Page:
Why I Followed Rahm Emanuel to the Bathroom
Maybe this should be Good News? How many times does Rahm get asked anything directly?
As the Chicago mayorĂ˘€™s hand-picked Board of Education prepares to vote on a plan to close more than 50 neighborhood schools, Joel Handley had the chance to confront Rahm Emanuel in person -- and found a man lost without his talking points.
By Joel Handley
When he broke from his front row table at the breakfast banquet, I knew it was my chance to catch him. I followed him down the hallway from the Hilton ChicagoĂ˘€™s Grand Ballroom, and called out to him, "Sir, Mr. Mayor."
He turned around, and I shook Rahm's damaged hand. With all the stories of his cursing and bullying opponents, I took him as the type that would try to out-grip anyone he met, but his hand was limp, uncertain, and cold as a morticianĂ˘€™s.
"I'm trying to use the bathroom," he said.
"Me too, but can I catch you on the way out?"
"Sure," he nodded.
The small, marble-tiled bathroom was filled with six or seven businessmen, all angling to or from the three urinals. As we each waited for an opening, the suits casually said good morning to the mayor.
Rahm and I pissed together, separated by just one urinal. And as I stared at the wall ahead, listening to his stream hiss against the porcelain, I was struck by the surreality--that a man who has become a demon in the imaginations of many Chicagoans still must do something so low and human as relieve himself.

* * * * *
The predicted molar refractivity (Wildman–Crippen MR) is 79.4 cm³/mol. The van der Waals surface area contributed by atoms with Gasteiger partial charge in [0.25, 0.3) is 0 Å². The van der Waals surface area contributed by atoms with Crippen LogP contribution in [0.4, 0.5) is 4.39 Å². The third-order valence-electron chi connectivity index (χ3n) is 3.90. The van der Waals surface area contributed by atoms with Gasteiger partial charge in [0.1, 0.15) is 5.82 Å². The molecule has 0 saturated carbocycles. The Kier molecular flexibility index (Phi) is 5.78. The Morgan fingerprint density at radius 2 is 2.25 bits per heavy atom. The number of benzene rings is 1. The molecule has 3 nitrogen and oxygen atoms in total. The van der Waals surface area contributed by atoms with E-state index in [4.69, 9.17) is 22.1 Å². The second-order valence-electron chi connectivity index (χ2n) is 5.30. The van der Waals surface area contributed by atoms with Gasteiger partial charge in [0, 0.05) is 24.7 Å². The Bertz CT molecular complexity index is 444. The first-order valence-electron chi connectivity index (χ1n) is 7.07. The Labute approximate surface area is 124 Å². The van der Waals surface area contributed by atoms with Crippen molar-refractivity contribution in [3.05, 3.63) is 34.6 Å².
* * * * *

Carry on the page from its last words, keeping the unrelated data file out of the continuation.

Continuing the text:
He finished first, washed his hands quickly, and was halfway down the hallway, walking briskly back to the ballroom, when I got out. Not exactly surprised he didnĂ˘€™t wait for me, I caught up when an old, white-haired gladhand stopped him at the entrance. I continued through the main doors, into the ballroom, and waited for him to enter.
There were about 400 donors in the hall on Tuesday, May 21--each had paid somewhere between $250 and several thousand dollars for a plate of breakfast. It was a fundraiser for buildOn, a well-connected philanthropy that boasts about "breaking the cycle of poverty, illiteracy, and low expectations" for students in Chicago and across the country, largely by having student volunteers do the work, for free, that governments should be doing. In after-school and summer programs, buildOn has its students volunteer to tutor young children, feed the hungry, and build hundreds of schools in depressed communities around the world.
I'd been told that journalists could meet Rahm if they covered the event. Excited by the chance to confront him on closing up to 54 schools (with his appointed Board of Education voting on his closing list the very next day), I'd endured the Loop Capital CEOĂ˘€™s exaltations on the importance of charity. I'd endured the buildOn founder's recitation of his origin mythĂ˘€“complete with, no less, a meeting with the Dalai Lama. And oh how he wrung the attendantsĂ˘€™ moneyed hearts like a secular Joel Osteen, with tales of homeless youth breaking the chains of their poverty by nothing but their determination and grit!
But it became clear I'd been had--there was no chance to talk to the mayor unless I caught him myself. So when he re-entered the ballroom I asked, "How are you closing the schools of 46,000 students while supporting the building of schools around the world?"